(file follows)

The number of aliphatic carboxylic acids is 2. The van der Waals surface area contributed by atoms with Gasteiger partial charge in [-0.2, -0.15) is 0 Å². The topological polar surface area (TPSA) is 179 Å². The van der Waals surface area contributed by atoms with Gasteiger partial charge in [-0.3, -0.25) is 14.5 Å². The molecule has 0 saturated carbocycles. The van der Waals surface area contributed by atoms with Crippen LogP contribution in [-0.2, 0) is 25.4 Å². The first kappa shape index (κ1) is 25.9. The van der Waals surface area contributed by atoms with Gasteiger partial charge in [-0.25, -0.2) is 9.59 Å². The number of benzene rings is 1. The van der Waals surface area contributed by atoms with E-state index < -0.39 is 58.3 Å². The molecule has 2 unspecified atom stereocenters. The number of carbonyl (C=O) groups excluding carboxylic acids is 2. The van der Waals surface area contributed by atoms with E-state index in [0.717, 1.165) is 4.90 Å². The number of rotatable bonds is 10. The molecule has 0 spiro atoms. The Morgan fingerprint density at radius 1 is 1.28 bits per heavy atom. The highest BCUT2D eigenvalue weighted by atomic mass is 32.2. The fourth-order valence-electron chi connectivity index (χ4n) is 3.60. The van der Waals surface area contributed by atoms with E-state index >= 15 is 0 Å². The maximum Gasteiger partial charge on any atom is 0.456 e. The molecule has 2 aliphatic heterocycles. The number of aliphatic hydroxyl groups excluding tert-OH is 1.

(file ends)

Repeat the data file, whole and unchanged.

The number of aliphatic carboxylic acids is 2. The van der Waals surface area contributed by atoms with Gasteiger partial charge in [-0.2, -0.15) is 0 Å². The topological polar surface area (TPSA) is 179 Å². The van der Waals surface area contributed by atoms with Gasteiger partial charge in [-0.3, -0.25) is 14.5 Å². The molecule has 0 saturated carbocycles. The van der Waals surface area contributed by atoms with Crippen LogP contribution in [-0.2, 0) is 25.4 Å². The first kappa shape index (κ1) is 25.9. The van der Waals surface area contributed by atoms with Gasteiger partial charge in [-0.25, -0.2) is 9.59 Å². The number of benzene rings is 1. The van der Waals surface area contributed by atoms with E-state index < -0.39 is 58.3 Å². The molecule has 2 unspecified atom stereocenters. The number of carbonyl (C=O) groups excluding carboxylic acids is 2. The van der Waals surface area contributed by atoms with E-state index in [0.717, 1.165) is 4.90 Å². The number of rotatable bonds is 10. The molecule has 0 spiro atoms. The Morgan fingerprint density at radius 1 is 1.28 bits per heavy atom. The highest BCUT2D eigenvalue weighted by atomic mass is 32.2. The fourth-order valence-electron chi connectivity index (χ4n) is 3.60. The van der Waals surface area contributed by atoms with E-state index >= 15 is 0 Å². The maximum Gasteiger partial charge on any atom is 0.456 e. The molecule has 2 aliphatic heterocycles. The number of aliphatic hydroxyl groups excluding tert-OH is 1.